Monday: Go to school, go to a club meeting, go to the gym, finish my homework, WORK ON COLLEGE APPS
Tuesday: Go to school, go to a doctor/dentist/orthodontist appointment, finish my homework, go to the gym, WORK ON COLLEGE APPS
Wednesday: Go to school, go to another club meeting, finish my homework, go to my community college business course, WORK ON COLLEGE APPS
Thursday: Go to school, go to practice, go to the gym, finish my homework, watch Jersey Shore, WORK ON COLLEGE APPS
Friday: Go to school, go out to lunch with my friends, WORK ON COLLEGE APPS, go to that one party everyone at school was talking about
Saturday: Go to the gym, go to practice, go out to lunch with my family, WORK ON COLLEGE APPS, go to another party
Sunday: Watch the 49ers Game, WORK ON COLLEGE APPS, finish all my weekend homework that I regret having left until Sunday night
Notice a trend? The one mainstay of my hectic senior year schedule has become working on one of my various college applications. Not gonna lie though, I’m loving every minute of it. You’d think that twelve college applications wouldn’t take THAT long and me, having started on the day that the Common Application was released to the public in late July, should’ve been done a long time ago. But I, like tens of thousands of high school seniors across the world, am spending a majority of my time attempting to craft an essay or a resume or an application that will allow me to gain admission to the college of my dreams, whichever school that may be. We are working at all times of the day, putting blood, sweat, and tears in anticipation of that cold, rainy day in April (or January for Early Action/Early Decision students) when we receive the letter that will ultimately determine our future.
As many students know by now, there are various components that go into the whirlwind commonly referred to as the college application. Everything from finding the right college to standardized testing to transcripts to a flurry of essays and supplements make it a rather arduous process. For me, the high and low points both came on the same step: the Common App Personal Statement. I spent the first three years of my life as a high school student compiling list after list of potential colleges and slowly narrowing the list down after visiting a variety of different schools, receiving numerous brochures in the mail, and utilizing multiple online college-matchers and screeners. In retrospect, I wish I had known about CollegeSolved before I began, as that would’ve made things so much easier. But anyways, after three years of research I was able to enter senior year with a list of colleges that I wanted to attend and I knew would be good fits for me. As I began working on applications, I knew that my grades were finalized and could not be changed, my test scores likely were as high as they were going to get, and the activities I had completed during my wonderful three years and counting of high school would more than fill up all the “Extracurricular Activities” slots on all the applications. The one thing that I could influence, however, was that Personal Statement. Those 250-500 words (although nobody I know has actually abided by that word limit) could very well make or break my application. I cranked up my laptop and got to work, churning out essay after essay about a variety of irrelevant topics in hopes of coming up with a single essay capable of “wow-ing” an admissions director. Six essays, two cartridges of printer ink, and many screams, tears, and paper cuts later, I had an epiphany: I was only going to submit one of these essays, so, as in life, quality trumps quantity. I had to pick a single essay to write, and this only added to the frustration I was experiencing with the process. I utilized every resource available to me, from counselors at my school to my parents to my friends to my ten-year-old little brother, polling everyone to come up with the topic I could best develop. Finally, I reached a point where only one essay stood out, and I took it and ran. After reviewing about ten different essay guides and revising my essay over fifteen times, I had quite possibly the most gratifying moment of my young life: hitting the “Upload Document” button on the Common App Writing Section.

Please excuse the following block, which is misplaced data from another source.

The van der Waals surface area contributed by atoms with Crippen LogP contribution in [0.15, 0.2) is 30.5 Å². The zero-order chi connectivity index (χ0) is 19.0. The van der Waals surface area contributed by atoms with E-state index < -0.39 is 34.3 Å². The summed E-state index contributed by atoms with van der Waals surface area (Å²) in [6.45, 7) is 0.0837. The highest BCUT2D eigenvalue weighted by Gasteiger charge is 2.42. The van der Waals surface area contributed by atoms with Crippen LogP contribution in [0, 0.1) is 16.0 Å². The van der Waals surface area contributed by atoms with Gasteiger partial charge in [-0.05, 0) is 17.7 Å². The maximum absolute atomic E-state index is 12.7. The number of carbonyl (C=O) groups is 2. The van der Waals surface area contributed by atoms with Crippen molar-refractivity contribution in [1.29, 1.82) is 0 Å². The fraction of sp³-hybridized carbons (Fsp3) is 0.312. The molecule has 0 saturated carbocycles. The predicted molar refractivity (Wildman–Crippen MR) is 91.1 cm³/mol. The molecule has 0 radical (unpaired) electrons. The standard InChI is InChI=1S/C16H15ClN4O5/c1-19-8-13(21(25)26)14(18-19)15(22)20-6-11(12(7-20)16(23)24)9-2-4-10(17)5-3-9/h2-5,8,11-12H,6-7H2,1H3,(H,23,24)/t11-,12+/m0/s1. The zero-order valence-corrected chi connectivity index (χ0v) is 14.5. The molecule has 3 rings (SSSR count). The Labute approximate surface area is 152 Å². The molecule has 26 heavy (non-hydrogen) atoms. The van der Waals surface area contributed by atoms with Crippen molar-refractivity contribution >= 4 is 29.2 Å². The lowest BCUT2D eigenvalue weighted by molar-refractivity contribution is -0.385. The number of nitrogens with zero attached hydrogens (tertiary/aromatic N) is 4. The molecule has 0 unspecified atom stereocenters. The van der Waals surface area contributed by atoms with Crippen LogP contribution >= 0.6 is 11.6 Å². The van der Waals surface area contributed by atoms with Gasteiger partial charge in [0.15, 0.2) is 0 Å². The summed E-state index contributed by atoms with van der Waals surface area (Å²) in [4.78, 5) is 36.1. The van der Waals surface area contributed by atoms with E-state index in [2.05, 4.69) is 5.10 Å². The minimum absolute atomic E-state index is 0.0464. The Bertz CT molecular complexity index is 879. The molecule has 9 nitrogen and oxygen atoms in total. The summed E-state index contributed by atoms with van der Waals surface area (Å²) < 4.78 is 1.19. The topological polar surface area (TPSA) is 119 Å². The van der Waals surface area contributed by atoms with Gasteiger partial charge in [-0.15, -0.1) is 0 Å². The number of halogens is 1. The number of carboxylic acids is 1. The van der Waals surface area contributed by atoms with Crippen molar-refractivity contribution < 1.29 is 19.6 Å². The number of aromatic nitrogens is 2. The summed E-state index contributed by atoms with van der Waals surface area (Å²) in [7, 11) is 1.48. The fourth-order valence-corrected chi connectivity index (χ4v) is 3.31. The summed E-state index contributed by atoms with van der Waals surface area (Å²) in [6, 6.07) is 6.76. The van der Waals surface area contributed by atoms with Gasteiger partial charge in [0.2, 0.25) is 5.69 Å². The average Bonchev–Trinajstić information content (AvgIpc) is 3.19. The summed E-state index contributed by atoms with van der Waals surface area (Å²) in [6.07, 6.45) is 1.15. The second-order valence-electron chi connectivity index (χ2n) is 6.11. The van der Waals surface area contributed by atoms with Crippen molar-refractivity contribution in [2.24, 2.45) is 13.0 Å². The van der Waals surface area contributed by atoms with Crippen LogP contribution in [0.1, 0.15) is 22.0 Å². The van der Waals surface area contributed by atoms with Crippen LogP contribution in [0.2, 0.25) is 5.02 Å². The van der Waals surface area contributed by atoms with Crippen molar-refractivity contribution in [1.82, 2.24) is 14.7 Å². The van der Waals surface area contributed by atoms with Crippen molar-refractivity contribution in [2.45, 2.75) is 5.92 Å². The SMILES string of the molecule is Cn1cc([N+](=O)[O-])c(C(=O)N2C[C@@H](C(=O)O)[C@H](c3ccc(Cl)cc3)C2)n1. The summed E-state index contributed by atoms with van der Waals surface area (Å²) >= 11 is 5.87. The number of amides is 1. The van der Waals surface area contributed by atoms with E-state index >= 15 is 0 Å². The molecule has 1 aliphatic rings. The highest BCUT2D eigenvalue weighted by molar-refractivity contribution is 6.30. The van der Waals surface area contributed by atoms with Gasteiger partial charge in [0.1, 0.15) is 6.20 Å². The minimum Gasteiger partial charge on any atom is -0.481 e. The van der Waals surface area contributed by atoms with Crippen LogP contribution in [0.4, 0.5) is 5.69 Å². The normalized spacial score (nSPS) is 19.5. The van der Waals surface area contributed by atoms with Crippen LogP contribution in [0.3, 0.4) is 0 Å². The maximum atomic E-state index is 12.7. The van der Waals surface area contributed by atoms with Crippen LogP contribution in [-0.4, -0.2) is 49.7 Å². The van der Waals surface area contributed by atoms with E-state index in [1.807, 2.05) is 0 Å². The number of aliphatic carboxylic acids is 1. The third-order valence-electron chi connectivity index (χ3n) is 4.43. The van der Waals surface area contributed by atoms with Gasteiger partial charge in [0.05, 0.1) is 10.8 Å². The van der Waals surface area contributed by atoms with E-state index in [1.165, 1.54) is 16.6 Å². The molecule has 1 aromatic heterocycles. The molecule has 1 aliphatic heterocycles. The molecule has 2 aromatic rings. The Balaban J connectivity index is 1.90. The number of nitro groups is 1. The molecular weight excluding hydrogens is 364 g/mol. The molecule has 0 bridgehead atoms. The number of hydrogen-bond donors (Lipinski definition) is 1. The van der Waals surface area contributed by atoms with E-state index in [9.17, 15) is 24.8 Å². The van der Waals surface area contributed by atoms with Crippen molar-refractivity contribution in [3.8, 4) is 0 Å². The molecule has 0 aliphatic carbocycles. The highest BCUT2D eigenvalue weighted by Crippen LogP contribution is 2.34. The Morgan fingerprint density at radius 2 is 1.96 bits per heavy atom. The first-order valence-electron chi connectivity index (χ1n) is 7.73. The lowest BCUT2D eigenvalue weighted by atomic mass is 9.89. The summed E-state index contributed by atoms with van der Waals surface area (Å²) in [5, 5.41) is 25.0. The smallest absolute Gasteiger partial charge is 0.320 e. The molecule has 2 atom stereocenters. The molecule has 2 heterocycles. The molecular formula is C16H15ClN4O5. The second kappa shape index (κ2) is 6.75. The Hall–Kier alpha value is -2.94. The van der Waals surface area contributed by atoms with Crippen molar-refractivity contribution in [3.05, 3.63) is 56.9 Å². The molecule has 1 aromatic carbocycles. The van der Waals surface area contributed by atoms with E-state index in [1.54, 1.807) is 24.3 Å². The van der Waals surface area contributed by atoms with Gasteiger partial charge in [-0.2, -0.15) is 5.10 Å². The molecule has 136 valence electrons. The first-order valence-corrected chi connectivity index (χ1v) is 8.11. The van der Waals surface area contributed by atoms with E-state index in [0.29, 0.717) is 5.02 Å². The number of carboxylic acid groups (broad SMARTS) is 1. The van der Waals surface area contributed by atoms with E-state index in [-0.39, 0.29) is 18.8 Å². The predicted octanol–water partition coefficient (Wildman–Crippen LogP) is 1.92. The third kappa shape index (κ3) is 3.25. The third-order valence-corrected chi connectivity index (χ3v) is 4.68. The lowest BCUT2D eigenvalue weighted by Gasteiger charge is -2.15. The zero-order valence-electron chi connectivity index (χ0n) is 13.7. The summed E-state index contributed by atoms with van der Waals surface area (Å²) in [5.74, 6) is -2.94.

The main advice I’d give for high school students who are either about to begin or have already begun this daunting process is to start as soon as possible, exhaust every possible resource you have in completing the components of the application, and just be yourself and be honest in everything you submit. And yeah, the application is very important in deciding your future, but after you click send there is nothing to do except sit back, relax, and enjoy the rollercoaster ride that is senior year. We’re only seniors once, so let’s make the most of it. Good luck to all high school seniors and I hope we all get into the schools we want to attend in next fall!